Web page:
The Trabant is an automobile formerly produced by East German auto maker VEB Sachsenring Automobilwerke Zwickau in Zwickau, Saxony. It was the most common vehicle in East Germany, and was also exported to other countries in the communist bloc. The main selling points were that it had room for four adults and luggage, and was compact, light and durable. Despite its poor performance and smoky two-stroke engine, the car has come to be regarded with affection as a symbol of the more positive sides of East Germany (in former East Germany) and of the fall of communism (in former West Germany, as many East Germans streamed into West Berlin and West Germany in their Trabants after the opening of the Berlin Wall in 1989). It was in production without any significant change for nearly 30 years.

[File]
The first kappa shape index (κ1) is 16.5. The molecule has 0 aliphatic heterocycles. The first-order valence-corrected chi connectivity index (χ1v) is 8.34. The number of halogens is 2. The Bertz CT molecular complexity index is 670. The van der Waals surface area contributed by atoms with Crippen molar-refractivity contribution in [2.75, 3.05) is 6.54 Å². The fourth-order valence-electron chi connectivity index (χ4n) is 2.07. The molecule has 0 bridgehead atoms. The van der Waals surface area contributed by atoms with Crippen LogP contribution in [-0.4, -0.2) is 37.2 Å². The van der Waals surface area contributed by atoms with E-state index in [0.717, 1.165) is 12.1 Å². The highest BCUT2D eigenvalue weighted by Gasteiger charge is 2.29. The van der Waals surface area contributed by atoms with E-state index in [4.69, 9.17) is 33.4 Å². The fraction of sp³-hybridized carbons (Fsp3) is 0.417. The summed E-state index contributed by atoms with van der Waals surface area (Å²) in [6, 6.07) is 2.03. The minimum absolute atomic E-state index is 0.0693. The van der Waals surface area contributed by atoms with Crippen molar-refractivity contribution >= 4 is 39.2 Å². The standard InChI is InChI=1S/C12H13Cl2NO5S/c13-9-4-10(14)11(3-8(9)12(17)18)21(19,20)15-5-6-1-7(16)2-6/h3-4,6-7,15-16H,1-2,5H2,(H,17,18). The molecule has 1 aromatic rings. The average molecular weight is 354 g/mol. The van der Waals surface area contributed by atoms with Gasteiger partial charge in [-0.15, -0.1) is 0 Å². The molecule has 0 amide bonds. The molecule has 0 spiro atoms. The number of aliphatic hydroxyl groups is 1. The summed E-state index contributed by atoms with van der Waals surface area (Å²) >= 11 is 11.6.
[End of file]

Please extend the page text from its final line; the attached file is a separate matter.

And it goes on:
The engine for both the Trabant 500 and 601 was a small two-stroke engine with two cylinders, giving the vehicle modest performance. At the end of production it delivered 25 horsepower (19 kW) from a 600 cc displacement. The car took 21 seconds from 0 to 100 km/h and the top speed was 112 km/h. There were two main problems with the engine: the smoky exhaust and the pollution it produced.